Monday, August 22, 2011

Peace and Harmony

Rav Meir Shapiro, zt”l, was a captivating speaker. The following speech, given to the Agudas Harabanim in Poland, is worth repeating. “There are two types of feelings of peace and harmony. The first—which stems from the heart and mind—comes from the pure springs of the nefesh, expressed in the verse, 'כמים הפנים לפנים כן לב האדם'. This is the kind of real peace that we all strive to attain. We are all waiting eagerly for the fruition of this peace. As the verse states, 'וגר זאב עם כבש ונמר עם גדי ירבץ'—‘And the wolf with live with the lamb and the leopard will lie down with the kid.’
“But there is another, lower kind of peace which emerges instinctively from camaraderie. For example, when people are caught in an unexpected downpour and rush quickly to the only available shelter, they feel a kind of connection.
“This is how we can understand the exchange between Bilaam and the nations when Yisrael received the Torah. When the nations saw the powerful unity that we achieved prior to matan Torah, They were unable to fathom how this could be and figured that matan Torah had to be a sign of impending danger which naturally brought the Jews together.
“This explains why they ran in fear to Bilaam, exclaiming, ‘Perhaps another flood is coming to the world?’ The non-Jewish nations only know about unity that is inspired by the instinct for self-preservation, not the absolute unity of being as one man, with one heart.
“Bilaam assured them that they had nothing to worry about since there was no impending flood, neither of water or fire. It is just that for the Jewish people there is a different type of unity— 'ה' עז לעמו יתן'. This peace is the strength of all Jews, to unite through dedication to Torah. The non-Jews responded, 'ה' יברך את עמו בשלום'—Hashem shall bless His nation with peace’—a different type of peace completely foreign to their experience.”

Tuesday, August 16, 2011

“Seek Hashem When He is to be Found”

Rav Aharon Kotler, zt”l, explains how, when Hashem treats his tzaddikim with strict justice, He is feared and exalted and praised. “Our sages teach that—like Yom Kippur—the death of the righteous atones for sins.[1] It follows that just as Yom Kippur does not atone without teshuvah, the same is true regarding the death of tzaddikim. But where do we find that one does teshuvah when tzaddikim die?
“The answer can be found on Zevachim 115. There we find that the verse 'נורא אלוקים ממקדשיך'—‘Hashem is Awesome from Your Mikdash,’ can be read instead as, ממקודשיך—from Your holy ones. The gemara learns from this that when Hashem punishes tzaddikim, He is feared, exalted, and praised. This means that people are catalyzed into doing teshuvah when Hashem’s stern justice is manifest in the world.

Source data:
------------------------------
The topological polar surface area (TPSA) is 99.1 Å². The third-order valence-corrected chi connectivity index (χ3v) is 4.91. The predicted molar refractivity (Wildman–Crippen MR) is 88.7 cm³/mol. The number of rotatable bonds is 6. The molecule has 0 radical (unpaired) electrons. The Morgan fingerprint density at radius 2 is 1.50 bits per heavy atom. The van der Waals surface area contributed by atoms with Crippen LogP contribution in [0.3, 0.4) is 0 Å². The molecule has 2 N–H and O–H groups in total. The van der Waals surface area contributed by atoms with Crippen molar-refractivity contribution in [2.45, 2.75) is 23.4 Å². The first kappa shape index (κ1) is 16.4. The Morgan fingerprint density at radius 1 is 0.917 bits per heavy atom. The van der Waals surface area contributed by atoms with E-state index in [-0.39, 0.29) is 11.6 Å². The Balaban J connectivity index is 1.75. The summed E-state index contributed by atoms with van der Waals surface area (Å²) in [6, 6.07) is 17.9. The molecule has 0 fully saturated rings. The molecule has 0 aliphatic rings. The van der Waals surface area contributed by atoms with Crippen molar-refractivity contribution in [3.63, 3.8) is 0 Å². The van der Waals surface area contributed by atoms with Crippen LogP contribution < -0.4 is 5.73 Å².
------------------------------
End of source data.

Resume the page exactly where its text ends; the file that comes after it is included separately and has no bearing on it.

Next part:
“Just like during the ten days of teshuvah the verse states 'דרשו ה' בממצאו'—‘Seek Hashem when He is to be found,’ when tzaddikim leave the world and are eulogized properly, this inspires people to do teshuvah as well. It is easier to do teshuvah during aseres yemei teshuvah precisely because during this time middas hadin is revealed in the world. When tzaddikim pass away, the eulogies cause distress and are easily aroused to teshuvah. This time is auspicious from on high and it is easier to do teshuvah than at other times.
“This explains why a heavenly echo proclaimed that all who had attended Rebbi’s funeral merited olam haba. They all merited olam haba since during that holy time they all became complete ba’alei teshuvah!”[2]

[1] מועד קטן דף כ"ח

[2] משנת דרבי אהרן, שמיני

Monday, August 15, 2011

Withholding One’s Blessings

The Alter of Kelm, zt”l, discusses the awful consequences of being penny-pinching. “Miserliness is a reprehensible middah. Rabbeinu Yonah teaches that this defect is the source of all bad middos, since a person afflicted with it is liable to do any evil to avoid paying money. One who is enthralled with making money will eventually fall into very low places. His greed will make it easy for him to lose touch with what is important, as Rabbeinu Tam writes in Sefer Hayashar.
“Kayin was one of the first human beings and was clearly very spiritually developed. He understood why we bring korbanos from his own intellect and he brought a sacrifice. In addition, Kayin knew that only Hevel’s sacrifice was pleasing to Hashem.